Fever, often the earliest and most visible signs of a disease process can increase the metabolic rate and exert harmful effects of the disease process [12]. Many healthcare providers agree that fever in children is usually not damaging and the significance of fever is often defined by its duration and the debilitating accompanying symptoms [1]. Fever needs to be treated with an antipyretic which is rapidly effective, well tolerated and in as much as possible, fulfills the highest requirement of safety [1].

Oral ibuprofen and acetaminophen are the most commonly used antipyretics in the hospital setting. One systematic review found that both these medications have similar tolerability and safety profiles in terms of gastrointestinal symptoms, asthma and renal adverse effects [13]. Aspirin, though highly effective, is contraindicated due to its association with Reye’s syndrome [1]. However, hospitalized patients with endotracheal intubation, sedation, reduced level of consciousness, reduced gastric motility, nausea, and vomiting, or a recent or intraoperative procedure make oral or rectal antipyretic preparations undesirable due to their inability to administer or unpredictability of the absorption [7]. In addition, as the drug may not be equally distributed throughout the suppository, splitting a suppository may not provide a predictable or reliable dose. Additionally, different rectal preparations have substantially different absorption characteristics causing variations in bioavailability [4, 7]. Intravenous antipyretic, given their route of administration and path of absorption have proven superior to oral antipyretics at reducing fever rapidly.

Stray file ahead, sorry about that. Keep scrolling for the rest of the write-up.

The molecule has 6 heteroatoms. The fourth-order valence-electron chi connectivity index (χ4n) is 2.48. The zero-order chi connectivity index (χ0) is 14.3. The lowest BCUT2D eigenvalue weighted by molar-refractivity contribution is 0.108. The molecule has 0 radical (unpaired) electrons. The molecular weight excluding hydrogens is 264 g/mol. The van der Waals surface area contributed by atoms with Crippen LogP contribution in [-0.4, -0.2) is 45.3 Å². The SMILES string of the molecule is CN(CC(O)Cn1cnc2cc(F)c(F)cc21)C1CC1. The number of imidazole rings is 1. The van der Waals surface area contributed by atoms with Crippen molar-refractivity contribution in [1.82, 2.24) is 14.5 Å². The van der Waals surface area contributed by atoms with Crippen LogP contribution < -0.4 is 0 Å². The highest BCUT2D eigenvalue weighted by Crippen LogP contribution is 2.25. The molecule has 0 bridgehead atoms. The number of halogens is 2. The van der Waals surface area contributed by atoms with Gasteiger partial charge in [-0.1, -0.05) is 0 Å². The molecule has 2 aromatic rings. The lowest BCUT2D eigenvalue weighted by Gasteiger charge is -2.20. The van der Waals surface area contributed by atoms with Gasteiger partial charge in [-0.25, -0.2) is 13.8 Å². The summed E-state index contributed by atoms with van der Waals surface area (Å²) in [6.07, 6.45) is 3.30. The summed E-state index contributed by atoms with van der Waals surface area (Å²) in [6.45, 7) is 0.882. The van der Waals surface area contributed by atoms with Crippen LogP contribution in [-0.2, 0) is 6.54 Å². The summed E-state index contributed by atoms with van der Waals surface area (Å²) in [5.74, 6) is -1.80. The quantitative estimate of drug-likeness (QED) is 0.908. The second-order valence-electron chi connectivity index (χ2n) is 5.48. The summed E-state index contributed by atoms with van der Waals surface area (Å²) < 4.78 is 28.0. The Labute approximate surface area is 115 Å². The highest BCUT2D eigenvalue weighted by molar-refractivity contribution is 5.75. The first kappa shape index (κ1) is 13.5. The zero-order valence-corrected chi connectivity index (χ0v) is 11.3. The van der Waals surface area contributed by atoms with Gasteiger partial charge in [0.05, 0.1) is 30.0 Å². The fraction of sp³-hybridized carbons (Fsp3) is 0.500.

This randomized, open-label study evaluated the efficacy, safety, and pharmacokinetics of intravenous ibuprofen in febrile hospitalized pediatric patients. In this population of hospitalized pediatric patients, intravenous ibuprofen was more effective than acetaminophen in reducing temperature after a single dose of either medication.

Overall, the most common adverse event reported during the study was vomiting, while the most common adverse event reported in the ibuprofen treated patients was infusion site pain. Serial measurement of chemistry, hematology, and coagulopathy indicate that for the duration of exposure to intravenous ibuprofen, there were no clinically significant renal, gastrointestinal, or bleeding effects of intravenous ibuprofen in the 120 h after dosing or 1 week following study initiation.

The clearance and volume of distribution increased with age which was expected when taking into consideration the common-size related change in clearance for small chemical entities. In addition, the mean plasma concentration–time pattern and the pattern of maximum observed concentration and time of observed Cmax are consistent with the values found in adult patients treated with intravenous ibuprofen (Cumberland Pharmaceuticals Inc., unpublished).